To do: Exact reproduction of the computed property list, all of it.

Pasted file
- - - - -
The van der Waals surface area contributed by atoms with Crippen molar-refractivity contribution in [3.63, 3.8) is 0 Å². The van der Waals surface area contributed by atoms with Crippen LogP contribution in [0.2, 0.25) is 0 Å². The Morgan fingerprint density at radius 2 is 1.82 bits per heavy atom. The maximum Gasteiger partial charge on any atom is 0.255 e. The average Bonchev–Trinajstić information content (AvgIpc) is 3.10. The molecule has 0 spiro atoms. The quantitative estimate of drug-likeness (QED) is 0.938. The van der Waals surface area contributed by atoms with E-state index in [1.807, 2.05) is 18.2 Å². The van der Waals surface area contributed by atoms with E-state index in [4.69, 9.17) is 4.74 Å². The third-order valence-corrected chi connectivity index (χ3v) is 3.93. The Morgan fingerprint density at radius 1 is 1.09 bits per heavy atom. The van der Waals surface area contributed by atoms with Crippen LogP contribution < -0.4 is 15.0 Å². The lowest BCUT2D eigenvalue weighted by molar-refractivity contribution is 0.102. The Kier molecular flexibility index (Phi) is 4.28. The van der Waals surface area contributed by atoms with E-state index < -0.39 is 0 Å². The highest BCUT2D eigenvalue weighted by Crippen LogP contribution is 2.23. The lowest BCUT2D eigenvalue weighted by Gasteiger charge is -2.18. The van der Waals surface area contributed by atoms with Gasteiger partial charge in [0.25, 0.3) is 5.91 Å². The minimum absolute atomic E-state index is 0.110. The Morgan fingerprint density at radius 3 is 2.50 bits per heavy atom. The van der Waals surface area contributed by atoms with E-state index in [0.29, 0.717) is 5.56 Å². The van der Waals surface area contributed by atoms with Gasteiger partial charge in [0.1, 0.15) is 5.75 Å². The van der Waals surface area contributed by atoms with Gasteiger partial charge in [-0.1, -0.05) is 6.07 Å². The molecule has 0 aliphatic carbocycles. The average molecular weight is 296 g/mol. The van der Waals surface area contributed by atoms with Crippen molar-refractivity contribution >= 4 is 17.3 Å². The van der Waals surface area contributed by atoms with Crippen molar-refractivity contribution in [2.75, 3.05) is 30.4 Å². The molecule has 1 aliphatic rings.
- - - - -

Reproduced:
The van der Waals surface area contributed by atoms with Crippen molar-refractivity contribution in [3.63, 3.8) is 0 Å². The van der Waals surface area contributed by atoms with Crippen LogP contribution in [0.2, 0.25) is 0 Å². The Morgan fingerprint density at radius 2 is 1.82 bits per heavy atom. The maximum Gasteiger partial charge on any atom is 0.255 e. The average Bonchev–Trinajstić information content (AvgIpc) is 3.10. The molecule has 0 spiro atoms. The quantitative estimate of drug-likeness (QED) is 0.938. The van der Waals surface area contributed by atoms with E-state index in [1.807, 2.05) is 18.2 Å². The van der Waals surface area contributed by atoms with E-state index in [4.69, 9.17) is 4.74 Å². The third-order valence-corrected chi connectivity index (χ3v) is 3.93. The Morgan fingerprint density at radius 1 is 1.09 bits per heavy atom. The van der Waals surface area contributed by atoms with Crippen LogP contribution < -0.4 is 15.0 Å². The lowest BCUT2D eigenvalue weighted by molar-refractivity contribution is 0.102. The Kier molecular flexibility index (Phi) is 4.28. The van der Waals surface area contributed by atoms with E-state index < -0.39 is 0 Å². The highest BCUT2D eigenvalue weighted by Crippen LogP contribution is 2.23. The lowest BCUT2D eigenvalue weighted by Gasteiger charge is -2.18. The van der Waals surface area contributed by atoms with Gasteiger partial charge in [0.25, 0.3) is 5.91 Å². The minimum absolute atomic E-state index is 0.110. The Morgan fingerprint density at radius 3 is 2.50 bits per heavy atom. The van der Waals surface area contributed by atoms with E-state index in [0.29, 0.717) is 5.56 Å². The van der Waals surface area contributed by atoms with Gasteiger partial charge in [0.1, 0.15) is 5.75 Å². The van der Waals surface area contributed by atoms with Gasteiger partial charge in [-0.1, -0.05) is 6.07 Å². The molecule has 0 aliphatic carbocycles. The average molecular weight is 296 g/mol. The van der Waals surface area contributed by atoms with Crippen molar-refractivity contribution >= 4 is 17.3 Å². The van der Waals surface area contributed by atoms with Crippen molar-refractivity contribution in [2.75, 3.05) is 30.4 Å². The molecule has 1 aliphatic rings.